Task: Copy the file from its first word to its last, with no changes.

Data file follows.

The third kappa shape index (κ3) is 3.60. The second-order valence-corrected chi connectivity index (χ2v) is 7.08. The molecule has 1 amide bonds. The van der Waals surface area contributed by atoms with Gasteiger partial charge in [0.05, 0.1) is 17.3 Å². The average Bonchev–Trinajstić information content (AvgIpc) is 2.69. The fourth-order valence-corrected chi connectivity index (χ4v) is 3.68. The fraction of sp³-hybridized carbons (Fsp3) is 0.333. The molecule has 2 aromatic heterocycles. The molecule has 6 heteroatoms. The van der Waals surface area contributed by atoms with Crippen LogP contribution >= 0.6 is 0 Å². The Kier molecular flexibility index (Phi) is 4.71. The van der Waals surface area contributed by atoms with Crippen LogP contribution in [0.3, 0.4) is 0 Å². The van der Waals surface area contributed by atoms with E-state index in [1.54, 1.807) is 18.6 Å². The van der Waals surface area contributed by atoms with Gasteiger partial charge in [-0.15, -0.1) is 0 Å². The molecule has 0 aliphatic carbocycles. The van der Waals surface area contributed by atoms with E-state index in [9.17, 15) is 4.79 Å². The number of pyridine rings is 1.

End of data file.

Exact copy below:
The third kappa shape index (κ3) is 3.60. The second-order valence-corrected chi connectivity index (χ2v) is 7.08. The molecule has 1 amide bonds. The van der Waals surface area contributed by atoms with Gasteiger partial charge in [0.05, 0.1) is 17.3 Å². The average Bonchev–Trinajstić information content (AvgIpc) is 2.69. The fourth-order valence-corrected chi connectivity index (χ4v) is 3.68. The fraction of sp³-hybridized carbons (Fsp3) is 0.333. The molecule has 2 aromatic heterocycles. The molecule has 6 heteroatoms. The van der Waals surface area contributed by atoms with Crippen LogP contribution >= 0.6 is 0 Å². The Kier molecular flexibility index (Phi) is 4.71. The van der Waals surface area contributed by atoms with Crippen LogP contribution in [0.3, 0.4) is 0 Å². The van der Waals surface area contributed by atoms with E-state index in [1.54, 1.807) is 18.6 Å². The van der Waals surface area contributed by atoms with Gasteiger partial charge in [-0.15, -0.1) is 0 Å². The molecule has 0 aliphatic carbocycles. The van der Waals surface area contributed by atoms with E-state index in [9.17, 15) is 4.79 Å². The number of pyridine rings is 1.